What Medications Are Taken Prior to Surgery and Which Ones Should Be Avoided?

 You should inform your surgeon, anesthesiologist, and anyone else caring for you of every prescription and non-prescription medication, herbal remedy, or health supplement you take, and discuss with them which medications to stop, and when to stop them, before surgery. As a general rule, medications necessary for control of ongoing health problems usually are taken on schedule; those more elective may be temporarily omitted, and some should be avoided.

 Some common situations:

  • Anti-Hypertensive (blood pressure) medications: generally all are taken as usual, except that diuretics (fluid pills) should not be taken immediately prior to operation;
  • Cholesterol lowering agents: generally taken on schedule. The usual practice of taking these in the evening makes empty stomach issues less of a consideration;
  • Anticoagulants:  Drugs given to control blood clotting obviously present potential problems during surgery. Care must be individualized weighing the risk of bleeding vs. problems with undesired blood clotting;
  •  Aspirin is generally omitted for 5 – 7 days before a procedure if the patient is taking it because of a desire to minimize heart attach or stroke. If one has not had a serious problem, it usually is indeed safe to omit the medication for a few days. If one has had a transient ischemic attack (mini-stroke — TIA), heart attack etc., it may well be more prudent to continue the medication; the surgeon may well take additional steps beyond the routine to achieve hemostasis (control bleeding);
  • Antiplatelet drugs such as clopidogrel (Plavix) present more danger of bleeding, and Plavix in particular cannot be reversed; it takes about a week for the drug to be fully metabolized and clotting returned to normal;
  • Warfarin (Coumadin) presents may difficulties. Depending on the operation the dose might be reduced, the drug stopped for a few days, or in higher risk patients, the Coumadin is stopped and heparin administered to keep anticoagulation in place until just before surgery, Heparin can be reversed, and then after operation heparin is resumed until the usual Coumadin dose is reestablished and the drug level is therapeutic;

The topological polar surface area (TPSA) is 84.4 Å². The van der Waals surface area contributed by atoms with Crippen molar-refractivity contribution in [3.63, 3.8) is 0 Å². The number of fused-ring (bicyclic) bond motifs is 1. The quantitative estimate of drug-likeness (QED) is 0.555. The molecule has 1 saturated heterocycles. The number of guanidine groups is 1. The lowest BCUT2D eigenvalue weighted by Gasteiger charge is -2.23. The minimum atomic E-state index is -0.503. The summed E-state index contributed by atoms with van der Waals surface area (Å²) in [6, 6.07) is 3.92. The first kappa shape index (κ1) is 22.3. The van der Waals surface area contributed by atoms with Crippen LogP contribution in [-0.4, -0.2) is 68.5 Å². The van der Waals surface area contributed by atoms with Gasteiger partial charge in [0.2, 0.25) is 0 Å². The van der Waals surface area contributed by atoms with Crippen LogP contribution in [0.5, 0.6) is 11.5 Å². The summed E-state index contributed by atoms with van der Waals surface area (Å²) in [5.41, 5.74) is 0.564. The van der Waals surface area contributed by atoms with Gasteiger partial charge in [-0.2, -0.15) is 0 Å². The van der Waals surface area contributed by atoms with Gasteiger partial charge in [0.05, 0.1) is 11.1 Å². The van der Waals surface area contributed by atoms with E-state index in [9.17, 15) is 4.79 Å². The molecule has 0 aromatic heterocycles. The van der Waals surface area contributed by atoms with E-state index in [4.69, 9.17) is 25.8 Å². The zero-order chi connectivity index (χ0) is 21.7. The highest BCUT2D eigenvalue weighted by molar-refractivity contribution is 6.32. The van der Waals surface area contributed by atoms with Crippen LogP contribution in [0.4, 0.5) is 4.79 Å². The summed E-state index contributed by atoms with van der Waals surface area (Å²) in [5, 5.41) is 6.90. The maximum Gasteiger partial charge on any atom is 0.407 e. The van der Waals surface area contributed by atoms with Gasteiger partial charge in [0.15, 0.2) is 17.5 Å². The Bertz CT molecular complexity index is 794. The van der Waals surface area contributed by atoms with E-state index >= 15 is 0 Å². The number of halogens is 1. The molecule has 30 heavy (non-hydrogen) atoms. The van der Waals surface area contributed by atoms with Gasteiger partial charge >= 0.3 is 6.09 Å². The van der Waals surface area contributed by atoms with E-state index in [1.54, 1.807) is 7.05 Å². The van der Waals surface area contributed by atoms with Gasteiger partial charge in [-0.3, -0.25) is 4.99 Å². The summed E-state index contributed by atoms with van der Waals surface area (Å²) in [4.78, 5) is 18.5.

• Diabetes Medications:  Insulin is given in appropriate doses considering the patient’s oral intake. With modern long-acting basal insulins, the basal dose is given but the short-acting insulin omitted while oral intake is compromised;
  •  Oral agents are difficult, and often insulin will be substituted in the perioperative phase;
  •  Metformin (Glucophage) Metformin is potentially dangerous when patients receive intravenous contrast agents for X-ray studies such as CT scans or angiograms. The drug must be avoided for at least 48 hours after such a procedure, and not given immediately prior;
  • Vitamin supplements are not essential and generally are omitted prior to operation;
  • Herbal medications: Generally should be omitted. What is particularly important is that surgeons and anesthesiologists need to be aware of their use and of other non-traditional medications you are using, as they often do have serious interactions with anesthetic agents and other medications;
  • Birth control pills and other hormone based contraceptives: Generally these may be taken on schedule, realizing that there is a slightly increased risk of deep venous clotting and thromboembolism when on these agents. In high risk cases, and for operations at high risk for venous clotting problems, they should be stopped well before operation and other methods of contraception used. Remember that if stopped, withdrawal bleeding may occur, and the pills generally should not be relied on for contraception until at least seven days after resuming treatment.


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